(The author chose to use a pen name for this piece.)
Six and a half years ago, my first and only marriage detonated after only 14 months. My ex-husband, a recovering alcoholic with, it turned out, much bigger mental problems, left in a spectacularly sudden and cruel fashion. He said he’d never been attracted to me, and he told lies about me to his family and friends, and he left. I was lucky, empirically, to get off this easy and only lose a little over three years of my life to the debacle, but the shock of it was deeply traumatic and I was shattered. I was 34.
That winter was one of the wettest in Los Angeles history. It poured and poured, reflecting my own relentless floodgates of pain and confusion. I cried, I screamed, I beat pillows. I found an apartment and moved, and cried and screamed some more. I went to work each morning and spent my days working with foster kids in the inner city, and then I returned to my little apartment and spent the evenings watching the rain and crying.
After a couple of months, I logged into Netflix looking for a critically acclaimed show to help me feel something different — something better, maybe, or at least more complex — preferably a show with at least four or five seasons out on DVD and ready for rapid absorption. I found “Sex and the City.”
I’d seen one episode out of context a few years before but hadn’t felt drawn in. That was it for my knowledge of the show. Well, that, and I’d spent a couple of years having heads turn on me in L.A. restaurants owing to the fact that I have short red hair. That had been weird. That was all I knew of the show. So, yeah, I was late to the party, but at that dark moment in time, a show about love, sex and the triumph of female friendship seemed like a fair bet to help my eyes readjust to the possibility of good in the world.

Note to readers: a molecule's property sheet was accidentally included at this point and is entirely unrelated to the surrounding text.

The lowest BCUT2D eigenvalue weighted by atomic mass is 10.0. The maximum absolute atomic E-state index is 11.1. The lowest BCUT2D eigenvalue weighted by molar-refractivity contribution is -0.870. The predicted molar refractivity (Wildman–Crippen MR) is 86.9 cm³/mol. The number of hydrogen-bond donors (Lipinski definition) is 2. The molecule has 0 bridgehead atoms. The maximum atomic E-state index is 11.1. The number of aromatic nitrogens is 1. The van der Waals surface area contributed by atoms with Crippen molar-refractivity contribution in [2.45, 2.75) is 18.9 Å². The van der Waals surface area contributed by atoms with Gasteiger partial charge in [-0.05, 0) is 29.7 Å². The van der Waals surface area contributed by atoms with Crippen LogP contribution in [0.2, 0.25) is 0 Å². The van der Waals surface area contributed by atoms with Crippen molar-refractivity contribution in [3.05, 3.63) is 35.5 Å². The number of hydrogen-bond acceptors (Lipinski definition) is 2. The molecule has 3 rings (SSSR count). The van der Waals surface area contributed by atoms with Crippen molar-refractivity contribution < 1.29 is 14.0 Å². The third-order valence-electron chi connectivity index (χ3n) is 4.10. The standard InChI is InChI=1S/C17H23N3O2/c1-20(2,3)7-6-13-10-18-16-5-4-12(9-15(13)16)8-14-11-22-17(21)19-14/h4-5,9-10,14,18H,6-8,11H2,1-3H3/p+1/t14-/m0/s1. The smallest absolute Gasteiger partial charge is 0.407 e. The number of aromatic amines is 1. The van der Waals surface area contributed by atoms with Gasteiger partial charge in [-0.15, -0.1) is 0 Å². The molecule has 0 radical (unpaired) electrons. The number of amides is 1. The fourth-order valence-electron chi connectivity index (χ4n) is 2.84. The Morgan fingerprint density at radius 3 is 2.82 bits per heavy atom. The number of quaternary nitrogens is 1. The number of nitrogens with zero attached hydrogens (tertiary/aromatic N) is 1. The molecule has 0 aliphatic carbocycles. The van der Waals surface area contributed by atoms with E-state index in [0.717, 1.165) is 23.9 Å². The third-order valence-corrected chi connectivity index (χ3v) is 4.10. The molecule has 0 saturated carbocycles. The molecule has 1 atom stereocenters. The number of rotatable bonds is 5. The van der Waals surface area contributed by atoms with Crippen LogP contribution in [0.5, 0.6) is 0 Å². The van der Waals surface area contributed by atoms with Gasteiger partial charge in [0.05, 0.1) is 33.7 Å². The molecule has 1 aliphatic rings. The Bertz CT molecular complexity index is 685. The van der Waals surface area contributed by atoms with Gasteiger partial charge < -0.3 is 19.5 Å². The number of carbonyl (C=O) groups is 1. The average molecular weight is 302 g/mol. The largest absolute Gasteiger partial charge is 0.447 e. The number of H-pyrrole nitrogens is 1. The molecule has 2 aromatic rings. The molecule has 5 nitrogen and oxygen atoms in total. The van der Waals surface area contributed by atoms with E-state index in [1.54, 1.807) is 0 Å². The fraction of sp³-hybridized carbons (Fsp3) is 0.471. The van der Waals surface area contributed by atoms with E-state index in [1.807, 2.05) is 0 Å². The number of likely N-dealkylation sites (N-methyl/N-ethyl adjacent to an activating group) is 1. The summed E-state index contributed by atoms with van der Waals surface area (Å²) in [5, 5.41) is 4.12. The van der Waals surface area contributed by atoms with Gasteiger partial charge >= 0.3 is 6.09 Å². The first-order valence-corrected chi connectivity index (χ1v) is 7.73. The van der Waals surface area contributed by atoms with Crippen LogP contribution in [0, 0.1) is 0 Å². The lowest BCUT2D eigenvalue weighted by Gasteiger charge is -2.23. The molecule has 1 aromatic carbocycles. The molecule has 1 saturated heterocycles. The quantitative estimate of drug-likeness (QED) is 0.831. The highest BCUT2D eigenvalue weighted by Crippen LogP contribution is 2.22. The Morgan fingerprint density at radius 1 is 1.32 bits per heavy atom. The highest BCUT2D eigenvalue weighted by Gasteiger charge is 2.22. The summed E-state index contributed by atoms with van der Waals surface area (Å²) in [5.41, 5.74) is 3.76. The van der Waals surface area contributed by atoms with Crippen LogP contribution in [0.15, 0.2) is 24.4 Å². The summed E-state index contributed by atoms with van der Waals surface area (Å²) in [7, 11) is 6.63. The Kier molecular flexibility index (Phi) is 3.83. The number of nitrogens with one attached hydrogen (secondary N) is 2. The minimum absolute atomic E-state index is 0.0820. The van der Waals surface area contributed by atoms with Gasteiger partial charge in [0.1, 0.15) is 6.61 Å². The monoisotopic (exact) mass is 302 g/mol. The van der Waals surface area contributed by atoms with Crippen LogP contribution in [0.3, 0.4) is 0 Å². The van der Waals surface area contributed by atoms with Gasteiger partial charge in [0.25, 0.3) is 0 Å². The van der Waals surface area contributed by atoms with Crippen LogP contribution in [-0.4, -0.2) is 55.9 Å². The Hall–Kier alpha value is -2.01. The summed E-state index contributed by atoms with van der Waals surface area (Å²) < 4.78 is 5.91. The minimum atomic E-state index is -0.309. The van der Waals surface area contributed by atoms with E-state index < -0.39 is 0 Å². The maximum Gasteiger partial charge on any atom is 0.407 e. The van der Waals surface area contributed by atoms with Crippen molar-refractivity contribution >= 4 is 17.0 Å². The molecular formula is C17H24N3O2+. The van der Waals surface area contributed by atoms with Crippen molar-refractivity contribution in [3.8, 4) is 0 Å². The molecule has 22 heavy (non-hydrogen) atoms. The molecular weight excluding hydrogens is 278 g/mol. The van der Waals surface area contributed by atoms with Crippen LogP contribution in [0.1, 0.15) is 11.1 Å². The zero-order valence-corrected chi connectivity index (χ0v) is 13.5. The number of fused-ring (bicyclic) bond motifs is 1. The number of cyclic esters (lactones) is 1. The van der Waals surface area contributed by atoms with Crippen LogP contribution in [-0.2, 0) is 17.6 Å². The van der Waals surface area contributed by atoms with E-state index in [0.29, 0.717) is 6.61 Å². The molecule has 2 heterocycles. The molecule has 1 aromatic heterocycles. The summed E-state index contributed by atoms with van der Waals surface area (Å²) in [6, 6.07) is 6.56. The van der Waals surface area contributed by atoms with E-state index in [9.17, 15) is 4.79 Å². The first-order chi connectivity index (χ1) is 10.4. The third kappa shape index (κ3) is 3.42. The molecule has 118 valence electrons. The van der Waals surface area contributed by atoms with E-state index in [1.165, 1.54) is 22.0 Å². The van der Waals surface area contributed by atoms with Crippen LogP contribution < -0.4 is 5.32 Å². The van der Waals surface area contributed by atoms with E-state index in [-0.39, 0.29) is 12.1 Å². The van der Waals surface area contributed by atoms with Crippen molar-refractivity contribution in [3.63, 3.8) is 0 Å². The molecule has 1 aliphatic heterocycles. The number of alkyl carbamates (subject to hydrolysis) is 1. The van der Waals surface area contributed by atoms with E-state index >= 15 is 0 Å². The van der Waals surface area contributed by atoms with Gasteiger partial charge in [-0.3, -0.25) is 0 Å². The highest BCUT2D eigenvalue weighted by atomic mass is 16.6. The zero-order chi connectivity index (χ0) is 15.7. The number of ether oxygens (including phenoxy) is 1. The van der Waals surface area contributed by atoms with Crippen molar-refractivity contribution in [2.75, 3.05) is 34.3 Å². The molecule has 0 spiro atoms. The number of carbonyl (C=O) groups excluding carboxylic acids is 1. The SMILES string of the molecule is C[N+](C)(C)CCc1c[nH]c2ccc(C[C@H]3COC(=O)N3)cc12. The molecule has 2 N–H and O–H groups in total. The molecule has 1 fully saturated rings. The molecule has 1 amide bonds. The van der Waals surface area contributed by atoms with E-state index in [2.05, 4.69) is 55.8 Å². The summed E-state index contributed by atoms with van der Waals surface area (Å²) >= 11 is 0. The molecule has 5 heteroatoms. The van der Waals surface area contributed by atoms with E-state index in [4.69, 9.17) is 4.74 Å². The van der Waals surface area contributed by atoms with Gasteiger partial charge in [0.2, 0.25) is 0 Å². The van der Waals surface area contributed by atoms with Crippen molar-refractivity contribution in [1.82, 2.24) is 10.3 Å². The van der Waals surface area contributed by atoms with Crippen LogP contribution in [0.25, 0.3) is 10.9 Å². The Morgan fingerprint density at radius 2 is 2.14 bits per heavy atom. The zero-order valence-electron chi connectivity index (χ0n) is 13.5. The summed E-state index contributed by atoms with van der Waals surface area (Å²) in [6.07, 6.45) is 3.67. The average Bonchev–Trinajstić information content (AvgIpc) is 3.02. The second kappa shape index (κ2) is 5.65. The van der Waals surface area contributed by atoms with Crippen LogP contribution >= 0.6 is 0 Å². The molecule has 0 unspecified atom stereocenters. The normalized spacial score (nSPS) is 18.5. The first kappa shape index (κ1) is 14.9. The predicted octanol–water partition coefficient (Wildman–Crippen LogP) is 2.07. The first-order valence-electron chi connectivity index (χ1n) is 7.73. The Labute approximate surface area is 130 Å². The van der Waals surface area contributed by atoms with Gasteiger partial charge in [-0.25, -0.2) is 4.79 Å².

For the next three months, I worked, gazed out at the rain, and lay on my couch watching Carrie, Miranda, Charlotte and Samantha. Their mistakes and missteps became mine. Their survival became mine. Through their lives, I slowly and tentatively started living again. For a while, they felt like my closest friends. I feel embarrassment saying so; they are fictional characters, obviously, not friends. But they saved my life. Those girls saved my life.
Watching Charlotte yearn for a fairy tale broke my heart open. Watching Miranda’s brittle boundaries soften through experience helped me find compassion for my own intimacy fears. Watching Samantha’s adventurousness coupled with a refusal to compromise herself gave me strength. And watching Carrie’s quest for fulfillment, tempered and frustrated by the presence/absence of Big, helped me step back up and date again, however tentatively.
And that’s saying something. What real life brought me via my ex-husband would never have happened on “SATC.” Fans would have cried foul for the bleakness of that true story, so far outside of the chaotic-but-survivable continuum of the show. To this day, my emotional scars remain somewhat crippling. I haven’t let anyone get close to me since, not really. But without the inspiration of those characters’ courage, resilience and love — pure, vulnerable love, for themselves and for each other — I’m not at all certain I’d even bother trying.